What a story! The sincerity, sadness, unconditional Christ-like love and faith the Dares exhibited while telling their story convinced Don Shire and staff to donate much needed funding to help the home get through June of 2017, and then decided to officially take in the home under the wing of DSM International in July of 2017. The home was officially named Jehovah Rapha House at the request of the Dares. “Jehovah Rapha” means “The God who Heals,” such a fitting name.
Julie McFadden accepted the position of Haiti Director for DSM International in December of 2017. Julie, Don Shire and Jennifer King helped to find Jehovah Rapha House a new rental home. They, and so many other donors and volunteers, have secured donations from people all over the United States, including money, clothing, beds, medical and special needs equipment, toys, and so much more. DSM International and other missionary teams continue to visit Jehovah Rapha House throughout each year, bringing such donations with them. People also donate money online, by mail, and/or by sponsoring children monthly on a long term basis. DSM International missionary staff and interns who live full time at our ministry center, called Our House of Hope nearby in Port au Prince, are always ready and willing to help out. They provide Jehovah Rapha House continual support and love, including medical assistance, rides to school, lessons in English, and so much more. Even when team trips to Haiti from the US are not possible, DSM International continues to support Jehovah House monthly, paying for food, supplies, clothing, medical costs, school, workers’ wages, and even funeral costs.
There are a wide variety of ages of individuals living at Jehovah Rapha House, from newborns to young adults. Some children are well and attend school, which is so exciting. There are also a wide variety of medical and physical diagnoses and needs. Some children are very medically fragile, and the medical system in Haiti is not always available or effective. We have lost children along the way, and miss them each dearly. However, we know that God is in control of each life at Jehovah Rapha House. He loves every child there dearly, even more than we love them. We know that God has called DSM International, and every person who supports or visits Jehovah Rapha House, to love these children well while they are in our care in this life. In the next life, we look forward to a wonderful welcome and huge hugs from the children who were loved well at Jehovah Rapha House, who are now whole and healed in the arms of Jesus.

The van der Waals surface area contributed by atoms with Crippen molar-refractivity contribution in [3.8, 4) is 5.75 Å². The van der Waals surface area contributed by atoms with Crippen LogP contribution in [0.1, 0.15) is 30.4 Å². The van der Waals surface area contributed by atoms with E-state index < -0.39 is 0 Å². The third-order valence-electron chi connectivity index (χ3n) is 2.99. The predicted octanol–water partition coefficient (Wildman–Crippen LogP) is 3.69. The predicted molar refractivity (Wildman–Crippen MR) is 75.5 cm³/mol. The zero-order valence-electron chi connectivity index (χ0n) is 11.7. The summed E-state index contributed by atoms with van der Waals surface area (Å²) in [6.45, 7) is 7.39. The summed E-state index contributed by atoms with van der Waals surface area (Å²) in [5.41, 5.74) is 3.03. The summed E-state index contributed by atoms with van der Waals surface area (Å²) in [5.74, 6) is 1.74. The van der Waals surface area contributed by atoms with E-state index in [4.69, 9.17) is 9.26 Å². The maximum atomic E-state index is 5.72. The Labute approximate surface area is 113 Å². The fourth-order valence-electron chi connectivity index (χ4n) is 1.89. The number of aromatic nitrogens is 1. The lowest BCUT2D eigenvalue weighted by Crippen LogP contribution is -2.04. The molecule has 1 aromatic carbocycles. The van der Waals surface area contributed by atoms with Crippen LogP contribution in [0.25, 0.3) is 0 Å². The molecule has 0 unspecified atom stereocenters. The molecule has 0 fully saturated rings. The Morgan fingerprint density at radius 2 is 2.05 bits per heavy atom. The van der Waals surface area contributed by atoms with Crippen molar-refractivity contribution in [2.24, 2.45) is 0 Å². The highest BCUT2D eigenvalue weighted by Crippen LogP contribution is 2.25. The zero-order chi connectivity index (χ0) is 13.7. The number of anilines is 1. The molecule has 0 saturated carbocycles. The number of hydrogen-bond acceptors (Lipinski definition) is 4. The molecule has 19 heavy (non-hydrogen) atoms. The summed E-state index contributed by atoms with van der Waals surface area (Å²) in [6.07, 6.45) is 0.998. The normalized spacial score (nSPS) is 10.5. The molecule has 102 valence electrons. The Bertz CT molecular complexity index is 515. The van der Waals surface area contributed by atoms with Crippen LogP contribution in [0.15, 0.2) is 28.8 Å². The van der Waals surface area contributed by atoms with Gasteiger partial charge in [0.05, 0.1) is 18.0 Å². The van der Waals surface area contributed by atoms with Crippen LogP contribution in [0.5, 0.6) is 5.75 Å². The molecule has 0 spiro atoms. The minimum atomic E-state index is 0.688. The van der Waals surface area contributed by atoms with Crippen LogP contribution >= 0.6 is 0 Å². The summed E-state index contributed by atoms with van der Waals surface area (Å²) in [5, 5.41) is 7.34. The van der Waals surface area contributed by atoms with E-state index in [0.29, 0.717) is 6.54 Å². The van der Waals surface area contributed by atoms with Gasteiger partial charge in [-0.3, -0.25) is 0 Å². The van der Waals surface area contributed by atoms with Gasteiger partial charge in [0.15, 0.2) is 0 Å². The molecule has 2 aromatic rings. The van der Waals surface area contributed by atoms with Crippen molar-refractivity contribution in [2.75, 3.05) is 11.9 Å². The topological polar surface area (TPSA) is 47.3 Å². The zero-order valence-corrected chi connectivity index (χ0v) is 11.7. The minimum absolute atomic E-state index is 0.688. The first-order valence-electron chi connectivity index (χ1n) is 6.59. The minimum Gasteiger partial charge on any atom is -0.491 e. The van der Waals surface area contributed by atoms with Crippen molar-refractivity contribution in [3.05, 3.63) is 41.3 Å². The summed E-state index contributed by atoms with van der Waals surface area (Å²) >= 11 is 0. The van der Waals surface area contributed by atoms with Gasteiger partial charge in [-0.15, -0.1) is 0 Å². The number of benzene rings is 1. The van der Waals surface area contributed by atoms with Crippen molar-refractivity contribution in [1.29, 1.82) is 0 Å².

Meanwhile, children continue to arrive at Jehovah Rapha House, needing care and love. The home is in excellent standing with the Haitian government and social work department, so they even bring us children who have been abandoned. The burden to continue to support the children, the Dares, and the workers of Jehovah Rapha House is an honor for DSM International, its donors, volunteers, staff, short-term and long-term missionaries, “Thanks be to God” as our Haitian friends would say. We have embraced the short term commitment of loving and supporting them well. We also have long term hopes and prayers that include a permanent property with plenty of room and land, with different houses on the property based on age, gender, medical and physical needs, and so much more. We pray for opportunities for the children to be educated and employed. All of our hopes and plans are in God’s hands, “God willing,” as our Haitian friends would say. We can’t wait to see what God has in store for Jehovah Rapha House!
Will you stop and pray right now for our friends at Jehovah Rapha House?
Thank you for your prayers and support! If you would like more information, please feel free to email firstname.lastname@example.org.